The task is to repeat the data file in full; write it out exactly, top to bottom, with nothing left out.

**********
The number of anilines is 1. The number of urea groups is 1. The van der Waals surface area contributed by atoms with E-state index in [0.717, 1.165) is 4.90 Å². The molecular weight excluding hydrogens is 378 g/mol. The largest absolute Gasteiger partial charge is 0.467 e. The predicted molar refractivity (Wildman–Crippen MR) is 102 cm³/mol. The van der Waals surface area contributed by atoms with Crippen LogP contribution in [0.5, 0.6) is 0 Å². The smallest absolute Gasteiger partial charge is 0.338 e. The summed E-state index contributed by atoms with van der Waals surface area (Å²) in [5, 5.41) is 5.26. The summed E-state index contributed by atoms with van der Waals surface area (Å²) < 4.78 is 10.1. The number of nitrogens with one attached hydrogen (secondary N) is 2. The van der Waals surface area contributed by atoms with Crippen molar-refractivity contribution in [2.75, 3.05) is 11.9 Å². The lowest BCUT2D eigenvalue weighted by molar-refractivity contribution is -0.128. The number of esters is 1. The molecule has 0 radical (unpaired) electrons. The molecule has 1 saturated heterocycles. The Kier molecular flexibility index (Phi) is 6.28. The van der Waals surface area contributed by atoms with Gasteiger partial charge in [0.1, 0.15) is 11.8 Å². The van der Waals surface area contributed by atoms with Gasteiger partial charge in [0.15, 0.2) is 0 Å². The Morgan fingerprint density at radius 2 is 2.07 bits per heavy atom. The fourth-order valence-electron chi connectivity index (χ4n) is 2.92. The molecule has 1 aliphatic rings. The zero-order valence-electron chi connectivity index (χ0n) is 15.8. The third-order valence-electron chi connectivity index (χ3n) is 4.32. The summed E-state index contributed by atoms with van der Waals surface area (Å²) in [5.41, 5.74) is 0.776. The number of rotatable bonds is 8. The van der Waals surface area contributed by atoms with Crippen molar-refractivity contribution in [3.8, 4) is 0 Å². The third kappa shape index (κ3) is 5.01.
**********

The number of anilines is 1. The number of urea groups is 1. The van der Waals surface area contributed by atoms with E-state index in [0.717, 1.165) is 4.90 Å². The molecular weight excluding hydrogens is 378 g/mol. The largest absolute Gasteiger partial charge is 0.467 e. The predicted molar refractivity (Wildman–Crippen MR) is 102 cm³/mol. The van der Waals surface area contributed by atoms with Crippen LogP contribution in [0.5, 0.6) is 0 Å². The smallest absolute Gasteiger partial charge is 0.338 e. The summed E-state index contributed by atoms with van der Waals surface area (Å²) in [5, 5.41) is 5.26. The summed E-state index contributed by atoms with van der Waals surface area (Å²) < 4.78 is 10.1. The number of nitrogens with one attached hydrogen (secondary N) is 2. The van der Waals surface area contributed by atoms with Crippen molar-refractivity contribution in [2.75, 3.05) is 11.9 Å². The lowest BCUT2D eigenvalue weighted by molar-refractivity contribution is -0.128. The number of esters is 1. The molecule has 0 radical (unpaired) electrons. The molecule has 1 saturated heterocycles. The Kier molecular flexibility index (Phi) is 6.28. The van der Waals surface area contributed by atoms with Gasteiger partial charge in [0.1, 0.15) is 11.8 Å². The van der Waals surface area contributed by atoms with Gasteiger partial charge in [0.15, 0.2) is 0 Å². The Morgan fingerprint density at radius 2 is 2.07 bits per heavy atom. The fourth-order valence-electron chi connectivity index (χ4n) is 2.92. The molecule has 1 aliphatic rings. The zero-order valence-electron chi connectivity index (χ0n) is 15.8. The third-order valence-electron chi connectivity index (χ3n) is 4.32. The summed E-state index contributed by atoms with van der Waals surface area (Å²) in [5.41, 5.74) is 0.776. The number of rotatable bonds is 8. The van der Waals surface area contributed by atoms with Crippen molar-refractivity contribution in [3.8, 4) is 0 Å². The third kappa shape index (κ3) is 5.01.